Acne: Triggers, Taboos & Treatments

A pimple is a pimple no matter if you’re male or female, 15 or 55, vegan or full-on omnivore. The root cause of pimples is the same: too much sebum (oil) production, layers of dead skin cells, plugged hair follicles and thriving bacteria.

So what triggers these breakouts? It’s often a mix of things. Hormonal imbalances and surges can start the chain of events by boosting oily sebum output. A less-than-clean face lets acne-causing bacteria grow (that’s where the Clarisonic Skin Cleansing System comes in!). And drugs containing corticosteroids, androgens and lithium are troublesome due to the hormones activated by their use.

“There is a very strong link between diet and acne,” says Mariana Friedman, nutritional consultant in Los Gatos. Foods to look out for: “Things with high glycemic levels like white bread, sugary drinks and highly processed food as well as cow’s milk products, high in androgen hormones and added growth hormones.”

Some skin care practices do more harm than good. Teens often attack acne aggressively by washing several times a day with strong, overly drying products. The skin compensates by actually producing more oil, Mariana explains. It’s better to wash just once or twice a day with a gentle cleanser, then tone and moisturize, and spot treat as needed. Touching is also taboo, Mariana says, so keep your hands off your face. And, of course, keep cell phones clean and don’t pick at pimples.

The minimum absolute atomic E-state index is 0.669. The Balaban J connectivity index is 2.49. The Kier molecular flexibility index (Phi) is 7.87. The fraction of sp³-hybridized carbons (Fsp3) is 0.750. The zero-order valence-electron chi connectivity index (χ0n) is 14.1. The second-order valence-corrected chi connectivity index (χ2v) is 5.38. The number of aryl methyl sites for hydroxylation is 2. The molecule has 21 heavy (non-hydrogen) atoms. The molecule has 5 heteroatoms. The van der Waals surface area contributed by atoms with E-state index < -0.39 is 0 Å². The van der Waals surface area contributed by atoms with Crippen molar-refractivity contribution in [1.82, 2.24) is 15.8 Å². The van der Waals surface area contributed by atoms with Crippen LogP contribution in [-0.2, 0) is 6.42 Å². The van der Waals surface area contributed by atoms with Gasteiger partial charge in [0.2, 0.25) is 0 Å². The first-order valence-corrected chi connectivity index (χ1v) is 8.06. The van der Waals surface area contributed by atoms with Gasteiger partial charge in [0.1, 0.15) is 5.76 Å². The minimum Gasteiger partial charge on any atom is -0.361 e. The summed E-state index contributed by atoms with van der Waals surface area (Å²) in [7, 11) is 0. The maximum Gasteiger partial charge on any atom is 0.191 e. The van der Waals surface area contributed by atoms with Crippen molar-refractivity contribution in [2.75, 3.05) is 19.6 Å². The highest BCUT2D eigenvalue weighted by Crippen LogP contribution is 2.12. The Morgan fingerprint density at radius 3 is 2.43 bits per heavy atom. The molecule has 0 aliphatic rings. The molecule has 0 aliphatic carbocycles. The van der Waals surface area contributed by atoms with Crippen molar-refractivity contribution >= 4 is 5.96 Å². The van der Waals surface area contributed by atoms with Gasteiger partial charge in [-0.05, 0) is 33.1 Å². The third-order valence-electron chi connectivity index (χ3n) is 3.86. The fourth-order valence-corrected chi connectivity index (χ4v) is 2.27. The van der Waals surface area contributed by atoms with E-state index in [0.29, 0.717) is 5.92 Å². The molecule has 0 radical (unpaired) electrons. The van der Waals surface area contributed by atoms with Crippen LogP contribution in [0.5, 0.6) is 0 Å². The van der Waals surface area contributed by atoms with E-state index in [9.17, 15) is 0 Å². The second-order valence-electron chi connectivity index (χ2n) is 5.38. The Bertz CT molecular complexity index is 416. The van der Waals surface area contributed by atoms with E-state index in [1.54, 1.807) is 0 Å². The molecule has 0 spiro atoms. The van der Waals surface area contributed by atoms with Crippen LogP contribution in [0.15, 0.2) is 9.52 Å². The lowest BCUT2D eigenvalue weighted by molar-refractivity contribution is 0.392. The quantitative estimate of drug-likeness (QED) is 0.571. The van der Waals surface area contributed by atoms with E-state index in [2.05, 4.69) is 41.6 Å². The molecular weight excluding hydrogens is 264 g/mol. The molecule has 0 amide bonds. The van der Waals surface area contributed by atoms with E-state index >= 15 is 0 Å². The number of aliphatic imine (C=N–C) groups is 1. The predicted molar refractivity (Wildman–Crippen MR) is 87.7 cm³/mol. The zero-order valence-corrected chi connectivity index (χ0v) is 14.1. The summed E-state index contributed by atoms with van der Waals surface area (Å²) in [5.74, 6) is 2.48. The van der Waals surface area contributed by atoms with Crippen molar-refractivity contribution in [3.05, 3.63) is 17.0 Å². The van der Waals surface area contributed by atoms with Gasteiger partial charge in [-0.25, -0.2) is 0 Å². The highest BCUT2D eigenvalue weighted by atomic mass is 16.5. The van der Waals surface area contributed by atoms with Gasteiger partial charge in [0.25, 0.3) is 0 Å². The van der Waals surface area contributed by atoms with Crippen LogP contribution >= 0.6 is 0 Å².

For adults, avoid products targeted for teens that are too drying to combination or mature skin. Instead, cleanse with gentle, hypoallergenic, fragrance-free products. Hair care products can contribute to the problem too. A condition called “pomade acne” (seriously, it’s a thing!) occurs when heavy mineral oils and petroleum byproducts in hair styling products clog pores. Shampoo ingredients like sodium lauryl sulfate and ammonium lauryl sulfate have been proven to aggravate acne too.
Prevention is the best first line of defense. A diet with plenty of fruits and vegetables, particularly raw veggies, and low-fat, non-processed foods benefit your whole body—skin included. Vitamin supplements can be useful too. Vitamin A helps reduce sebum production, while zinc and selenium combine to reduce inflammation. Flaxseed oil, due to its high omega-3 content, helps thin pore-clogging sebum. Many people also report success with brewer’s yeast, high in chromium and selenium.

Topical treatments can also be very effective. Nicole Hugel, esthetician at our Napa store, and Mariana guide us through customers’ (and personal) favorites.

Juice Beauty’s Blemish Clearing Cleanser is very popular with teens.Organic lemon, cherry and aloe juices, along with botanical extracts of dandelion leaf, lemon balm and sage leaf purify, detoxify and cleanse.

Alba Botanica’s Acnedote Invisible Treatment Gel gets rave reviews. With 2% salicylic acid, arnica and aloe, it’s a very effective spot treatment, especially for teens.

Primavera’s Anti-Blemish Treatment balances, calms and reduces oil with natural botanicals like sage, grape seed, licorice and willow bark.

Pharmaca’s Tea Tree Oil has anti-bacterial properties that make it a great spot treatment. Mix with a few drops with a carrier oil (try Grapeseed) before applying to skin.

Talk to Pharmaca’s practitioners about the best ways to address your skin’s specific needs.

1 Comment

  1. Pretty nice article. Love to see this post. Keep up sharing more post like this.

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